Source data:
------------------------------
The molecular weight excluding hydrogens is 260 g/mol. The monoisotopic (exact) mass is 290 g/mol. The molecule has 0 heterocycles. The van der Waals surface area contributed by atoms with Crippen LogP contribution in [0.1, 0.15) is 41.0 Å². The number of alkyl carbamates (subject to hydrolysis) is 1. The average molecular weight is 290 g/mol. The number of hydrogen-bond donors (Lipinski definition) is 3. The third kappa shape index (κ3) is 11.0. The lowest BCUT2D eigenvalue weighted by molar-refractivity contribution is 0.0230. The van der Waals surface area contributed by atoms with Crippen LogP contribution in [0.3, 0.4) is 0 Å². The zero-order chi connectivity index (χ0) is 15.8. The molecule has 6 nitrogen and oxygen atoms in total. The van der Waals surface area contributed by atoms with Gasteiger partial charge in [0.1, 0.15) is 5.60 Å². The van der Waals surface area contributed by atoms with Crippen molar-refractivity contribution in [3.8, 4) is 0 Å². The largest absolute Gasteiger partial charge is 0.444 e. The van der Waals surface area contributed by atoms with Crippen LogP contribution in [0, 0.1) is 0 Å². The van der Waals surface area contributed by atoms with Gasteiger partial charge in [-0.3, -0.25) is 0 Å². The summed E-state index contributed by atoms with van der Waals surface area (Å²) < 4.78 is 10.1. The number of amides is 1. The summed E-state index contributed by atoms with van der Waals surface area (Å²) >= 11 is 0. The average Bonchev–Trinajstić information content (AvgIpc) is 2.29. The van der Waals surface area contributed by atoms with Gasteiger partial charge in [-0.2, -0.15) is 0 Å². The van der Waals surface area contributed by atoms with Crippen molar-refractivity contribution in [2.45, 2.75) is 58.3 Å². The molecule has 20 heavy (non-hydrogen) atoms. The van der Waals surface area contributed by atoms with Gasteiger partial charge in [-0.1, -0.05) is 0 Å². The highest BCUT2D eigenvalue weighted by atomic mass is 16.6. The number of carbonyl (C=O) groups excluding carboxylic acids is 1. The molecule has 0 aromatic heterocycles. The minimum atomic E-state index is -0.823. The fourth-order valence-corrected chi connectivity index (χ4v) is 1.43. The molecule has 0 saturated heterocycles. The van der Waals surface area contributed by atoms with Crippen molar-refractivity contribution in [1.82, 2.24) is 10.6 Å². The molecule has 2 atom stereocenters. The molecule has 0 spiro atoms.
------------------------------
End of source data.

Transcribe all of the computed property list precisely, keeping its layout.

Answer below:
The molecular weight excluding hydrogens is 260 g/mol. The monoisotopic (exact) mass is 290 g/mol. The molecule has 0 heterocycles. The van der Waals surface area contributed by atoms with Crippen LogP contribution in [0.1, 0.15) is 41.0 Å². The number of alkyl carbamates (subject to hydrolysis) is 1. The average molecular weight is 290 g/mol. The number of hydrogen-bond donors (Lipinski definition) is 3. The third kappa shape index (κ3) is 11.0. The lowest BCUT2D eigenvalue weighted by molar-refractivity contribution is 0.0230. The van der Waals surface area contributed by atoms with Crippen LogP contribution in [0.3, 0.4) is 0 Å². The zero-order chi connectivity index (χ0) is 15.8. The molecule has 6 nitrogen and oxygen atoms in total. The van der Waals surface area contributed by atoms with Gasteiger partial charge in [0.1, 0.15) is 5.60 Å². The van der Waals surface area contributed by atoms with Crippen molar-refractivity contribution in [3.8, 4) is 0 Å². The largest absolute Gasteiger partial charge is 0.444 e. The van der Waals surface area contributed by atoms with Crippen LogP contribution in [0, 0.1) is 0 Å². The van der Waals surface area contributed by atoms with Gasteiger partial charge in [-0.3, -0.25) is 0 Å². The summed E-state index contributed by atoms with van der Waals surface area (Å²) < 4.78 is 10.1. The number of amides is 1. The summed E-state index contributed by atoms with van der Waals surface area (Å²) >= 11 is 0. The average Bonchev–Trinajstić information content (AvgIpc) is 2.29. The van der Waals surface area contributed by atoms with Gasteiger partial charge in [-0.2, -0.15) is 0 Å². The van der Waals surface area contributed by atoms with Crippen molar-refractivity contribution in [2.45, 2.75) is 58.3 Å². The molecule has 20 heavy (non-hydrogen) atoms. The van der Waals surface area contributed by atoms with Gasteiger partial charge in [-0.1, -0.05) is 0 Å². The highest BCUT2D eigenvalue weighted by atomic mass is 16.6. The number of carbonyl (C=O) groups excluding carboxylic acids is 1. The molecule has 0 aromatic heterocycles. The minimum atomic E-state index is -0.823. The fourth-order valence-corrected chi connectivity index (χ4v) is 1.43. The molecule has 0 saturated heterocycles. The van der Waals surface area contributed by atoms with Crippen molar-refractivity contribution in [1.82, 2.24) is 10.6 Å². The molecule has 2 atom stereocenters. The molecule has 0 spiro atoms.